Then there’s Emanuele Calaiò. 38 goals in two and a half seasons with Napoli are a pretty good loot, but lately the ex-Torino striker is having it tough getting some playing time (what with players like Ezequiel Lavezzi and Marcelo Zalayeta doing so well in Southern Italy and all…). This week-end however, Zalayeta was out suspended and Lavezzi dealing with a nasty influenza virus, alllowing Calaiò to get a taste of a starting role again, one which the player will not so easily give up. Indeed, manager Edy Reja’s choice will be all the more difficult when the two unavailable strikers return, because 26 year-old Emanuele was the author of a double on Sunday. Two goals which gave Napoli the edge over Livorno, and which provided an away win that the Partenopei were running after for over 5 months.
And what about Roberto Stellone and Andrea Gasbarroni, both protagonists of the most entertaining match of the week-end, Torino vs. Parma? Stellone, age 30, has had a pretty decent career thus far, albeit one filled with multiple injuries. Roberto is a guy who doesn’t score many goals, but when he does score his efforts are always quite spectacular. He practically saved Walter Novellino’s job as a manager (recall his goal vs. Reggina), and since then the Torino coach has always kept him in the starting line-up. With extremely good results. As for Gasbarroni, his technical talent isn’t up for discussion. His continuity certainly is, but that’s the deal with unpredictable players like Alessandro: when they’re in a moment of form (such as Saturday at the Turin Olimpico) they can really wreak havoc. Two vital goals, one stunner on a free-kick effort.
Joining the ‘Italian scoring fun’ this week-end, teams like Cagliari (desperately clinging onto hopes of avoiding relegation, getting some help from Alessandro Matri), Reggina (lead by the Franco Brienza/Nicola Amoruso duo), Atalanta (Sergio Floccari), and Empoli (Sebastian Giovinco).
Let’s finish up with a tale of generations: youngn’s & oldies. First there’s Antonio Cassano, who scored Sampdoria’s lead vs. Inter and otherwise displayed another excellent performance. His head certainly seems to be back in order, and that is music for Donadoni’s ears. And then there’s the goalpoacher par excellence, returning for an appearance (a game-winning appearance I might add): Filippo Inzaghi provides the stoppage-time goal giving AC Milan the win vs. Palermo, and proves that no matter how old you get (Super Pippo’s 34), you still have a place at AC Milan (ok, cheap shot).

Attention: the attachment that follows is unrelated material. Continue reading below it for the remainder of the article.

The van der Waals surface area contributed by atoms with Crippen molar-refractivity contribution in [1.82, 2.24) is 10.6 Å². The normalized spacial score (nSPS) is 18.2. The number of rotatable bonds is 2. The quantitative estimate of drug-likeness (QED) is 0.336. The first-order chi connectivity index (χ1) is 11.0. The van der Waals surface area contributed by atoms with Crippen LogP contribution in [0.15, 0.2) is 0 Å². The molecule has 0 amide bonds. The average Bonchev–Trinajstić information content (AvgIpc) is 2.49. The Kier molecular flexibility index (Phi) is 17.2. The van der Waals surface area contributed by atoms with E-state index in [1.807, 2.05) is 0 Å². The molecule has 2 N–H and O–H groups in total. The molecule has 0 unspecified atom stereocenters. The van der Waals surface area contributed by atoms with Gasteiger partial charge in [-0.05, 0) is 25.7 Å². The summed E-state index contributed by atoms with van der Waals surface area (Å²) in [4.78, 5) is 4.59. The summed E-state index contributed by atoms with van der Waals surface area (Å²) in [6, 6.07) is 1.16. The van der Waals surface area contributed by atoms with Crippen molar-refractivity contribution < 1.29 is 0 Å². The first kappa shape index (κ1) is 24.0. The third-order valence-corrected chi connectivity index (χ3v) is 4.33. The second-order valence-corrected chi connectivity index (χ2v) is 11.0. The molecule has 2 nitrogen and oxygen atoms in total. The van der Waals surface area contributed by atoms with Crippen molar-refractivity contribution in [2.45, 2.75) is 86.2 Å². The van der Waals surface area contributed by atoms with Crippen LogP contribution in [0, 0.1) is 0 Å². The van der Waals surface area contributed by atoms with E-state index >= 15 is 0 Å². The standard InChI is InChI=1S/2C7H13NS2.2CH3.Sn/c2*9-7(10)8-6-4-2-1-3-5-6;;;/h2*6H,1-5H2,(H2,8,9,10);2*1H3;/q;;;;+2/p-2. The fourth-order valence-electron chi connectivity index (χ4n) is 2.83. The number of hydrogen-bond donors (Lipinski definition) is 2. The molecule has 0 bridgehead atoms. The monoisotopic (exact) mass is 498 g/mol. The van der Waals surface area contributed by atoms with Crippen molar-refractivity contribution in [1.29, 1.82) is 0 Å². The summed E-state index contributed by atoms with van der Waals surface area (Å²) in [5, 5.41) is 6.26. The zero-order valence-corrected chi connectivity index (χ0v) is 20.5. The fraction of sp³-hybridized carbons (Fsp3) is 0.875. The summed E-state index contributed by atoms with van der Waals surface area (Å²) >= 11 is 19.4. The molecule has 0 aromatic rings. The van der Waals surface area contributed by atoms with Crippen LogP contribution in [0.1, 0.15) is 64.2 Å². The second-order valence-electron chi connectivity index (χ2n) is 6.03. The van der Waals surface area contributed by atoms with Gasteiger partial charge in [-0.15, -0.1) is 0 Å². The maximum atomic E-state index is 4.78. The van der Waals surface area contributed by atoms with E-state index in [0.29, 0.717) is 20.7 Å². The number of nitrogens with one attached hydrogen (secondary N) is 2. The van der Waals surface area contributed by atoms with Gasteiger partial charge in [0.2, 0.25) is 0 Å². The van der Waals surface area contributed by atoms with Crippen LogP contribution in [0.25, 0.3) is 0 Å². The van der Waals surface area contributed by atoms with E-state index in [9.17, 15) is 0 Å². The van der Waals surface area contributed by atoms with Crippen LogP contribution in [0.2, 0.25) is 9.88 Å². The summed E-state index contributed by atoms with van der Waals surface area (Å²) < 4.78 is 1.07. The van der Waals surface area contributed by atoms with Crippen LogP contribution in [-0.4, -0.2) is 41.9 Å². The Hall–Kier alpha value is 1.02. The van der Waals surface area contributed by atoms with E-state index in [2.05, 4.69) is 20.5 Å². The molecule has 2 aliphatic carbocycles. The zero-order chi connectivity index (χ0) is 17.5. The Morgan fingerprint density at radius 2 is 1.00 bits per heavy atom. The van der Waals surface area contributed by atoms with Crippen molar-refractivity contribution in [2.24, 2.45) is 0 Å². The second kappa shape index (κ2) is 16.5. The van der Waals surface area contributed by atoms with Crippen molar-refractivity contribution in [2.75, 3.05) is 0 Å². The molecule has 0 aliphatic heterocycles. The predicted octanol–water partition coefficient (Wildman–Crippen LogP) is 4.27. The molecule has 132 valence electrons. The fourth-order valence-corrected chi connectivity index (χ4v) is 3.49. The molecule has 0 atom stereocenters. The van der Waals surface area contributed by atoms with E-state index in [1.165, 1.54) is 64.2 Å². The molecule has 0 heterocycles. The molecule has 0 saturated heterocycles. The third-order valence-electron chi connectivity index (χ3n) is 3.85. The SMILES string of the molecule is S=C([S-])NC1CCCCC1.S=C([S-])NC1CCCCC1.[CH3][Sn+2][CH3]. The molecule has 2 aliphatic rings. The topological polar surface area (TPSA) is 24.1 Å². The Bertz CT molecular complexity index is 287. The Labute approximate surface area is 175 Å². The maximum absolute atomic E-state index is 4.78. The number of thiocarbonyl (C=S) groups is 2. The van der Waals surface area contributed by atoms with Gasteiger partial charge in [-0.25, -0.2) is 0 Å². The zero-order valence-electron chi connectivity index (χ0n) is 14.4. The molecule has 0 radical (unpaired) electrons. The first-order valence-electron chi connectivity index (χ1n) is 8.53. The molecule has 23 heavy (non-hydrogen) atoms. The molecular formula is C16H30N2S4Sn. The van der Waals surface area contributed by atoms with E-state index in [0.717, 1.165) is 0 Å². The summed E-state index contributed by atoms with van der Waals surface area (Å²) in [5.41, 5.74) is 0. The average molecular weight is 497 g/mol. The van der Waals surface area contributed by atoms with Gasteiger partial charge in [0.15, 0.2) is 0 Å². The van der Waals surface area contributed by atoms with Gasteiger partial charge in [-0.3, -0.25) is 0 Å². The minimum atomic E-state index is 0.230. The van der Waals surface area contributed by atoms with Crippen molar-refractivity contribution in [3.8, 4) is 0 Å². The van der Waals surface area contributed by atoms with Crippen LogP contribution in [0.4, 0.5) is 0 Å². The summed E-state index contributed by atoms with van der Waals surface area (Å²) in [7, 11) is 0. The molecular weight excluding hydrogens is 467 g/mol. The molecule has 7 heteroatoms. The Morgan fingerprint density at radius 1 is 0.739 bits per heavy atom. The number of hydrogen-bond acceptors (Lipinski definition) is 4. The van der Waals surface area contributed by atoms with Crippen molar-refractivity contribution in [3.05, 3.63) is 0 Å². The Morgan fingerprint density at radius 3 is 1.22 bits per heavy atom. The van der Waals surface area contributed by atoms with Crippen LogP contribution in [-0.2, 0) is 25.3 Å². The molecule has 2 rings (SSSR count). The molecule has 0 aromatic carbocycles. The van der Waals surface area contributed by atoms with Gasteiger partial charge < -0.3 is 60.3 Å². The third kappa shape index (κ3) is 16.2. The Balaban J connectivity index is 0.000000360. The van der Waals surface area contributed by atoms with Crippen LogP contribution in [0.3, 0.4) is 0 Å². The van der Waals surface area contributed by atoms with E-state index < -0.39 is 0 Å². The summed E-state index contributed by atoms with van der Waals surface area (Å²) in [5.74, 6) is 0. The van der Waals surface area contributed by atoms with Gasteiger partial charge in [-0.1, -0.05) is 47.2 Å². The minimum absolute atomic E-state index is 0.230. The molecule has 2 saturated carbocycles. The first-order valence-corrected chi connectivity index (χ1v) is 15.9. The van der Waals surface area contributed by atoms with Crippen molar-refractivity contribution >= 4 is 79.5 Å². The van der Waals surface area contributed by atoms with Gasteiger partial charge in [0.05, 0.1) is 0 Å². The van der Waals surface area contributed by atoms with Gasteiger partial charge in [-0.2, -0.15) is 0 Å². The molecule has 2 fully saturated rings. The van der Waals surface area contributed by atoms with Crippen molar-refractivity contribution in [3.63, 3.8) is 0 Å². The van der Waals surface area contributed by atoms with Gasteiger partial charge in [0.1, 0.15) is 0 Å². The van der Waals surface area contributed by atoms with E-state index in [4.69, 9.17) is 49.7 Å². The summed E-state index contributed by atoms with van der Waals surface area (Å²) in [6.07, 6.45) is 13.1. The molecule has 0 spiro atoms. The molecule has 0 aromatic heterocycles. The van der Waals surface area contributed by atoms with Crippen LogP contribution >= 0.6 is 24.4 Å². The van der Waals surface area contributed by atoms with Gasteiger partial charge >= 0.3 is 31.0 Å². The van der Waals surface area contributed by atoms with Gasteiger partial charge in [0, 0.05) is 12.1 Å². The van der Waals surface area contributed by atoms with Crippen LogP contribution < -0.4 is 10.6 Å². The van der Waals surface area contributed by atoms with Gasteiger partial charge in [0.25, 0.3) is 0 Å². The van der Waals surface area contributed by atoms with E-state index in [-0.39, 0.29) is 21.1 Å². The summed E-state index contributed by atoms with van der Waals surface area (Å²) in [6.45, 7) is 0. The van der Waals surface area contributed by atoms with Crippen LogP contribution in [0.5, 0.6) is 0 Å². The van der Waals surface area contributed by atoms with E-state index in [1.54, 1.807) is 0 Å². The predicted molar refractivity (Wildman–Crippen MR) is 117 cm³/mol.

Anyways, with 30 goals out of 35 scored by Italians, matchday 24 is testament to the fact home-grown talent still has a big say in the Serie A. Sepp Blatter should be happy to be reading this, but as we all know… he hates Italy, so… FU Blatter, and Viva l’Italia!
Boo. No goalscorers, no assist-men, no nothing this week. So this time, we’ll talk about someone other than Giuseppe Rossi and Luca Toni for once. Like goalkeepers.
Let’s start with Spain. Recreativo de Huelva’s not doing so good in La Liga standings, but this week-end the 17th-ranked team managed to obtain a valuable point away to Valencia, thanks in particular to the super saves of their nº1 man Stefano Sorrentino. Can the ex-Torino and AEK Athens man keep his team away from the relegation zone?
On to France, where Flavio Roma‘s week-end wasn’t all that great, but could have been a lot worse: AS Monaco obtained a good away draw to Paris Saint-Germain (with on-loan Juve midfielder Sergio Almiron scoring the tying goal for les monégasques). Nº1 (nº30 actually) and team captain Flavio could do little on Amara Diané’s lead, but his springing reflexes denied Mario Yepes’s header, thus preserving the final 1-1 scoreline.
Finally, on to Switzerland where Andrea Guatelli had a rocky afternoon on Sunday. With starting keeper Johnny Leoni being sent off in the 3rd minute, FC Zürich had no choice but to insert the ex-Pompey keeper vs. Luzern. Guatelli immediately cost his team a goal by failing a save on Lustrinelli, then (through no fault of his own this time) conceded another goal in the second half. Zürich then brought one back with Djuric, and Guatelli’s subsequent saves kept his team’s hopes alive. In the end however, the match ended 2-1 for Luzern.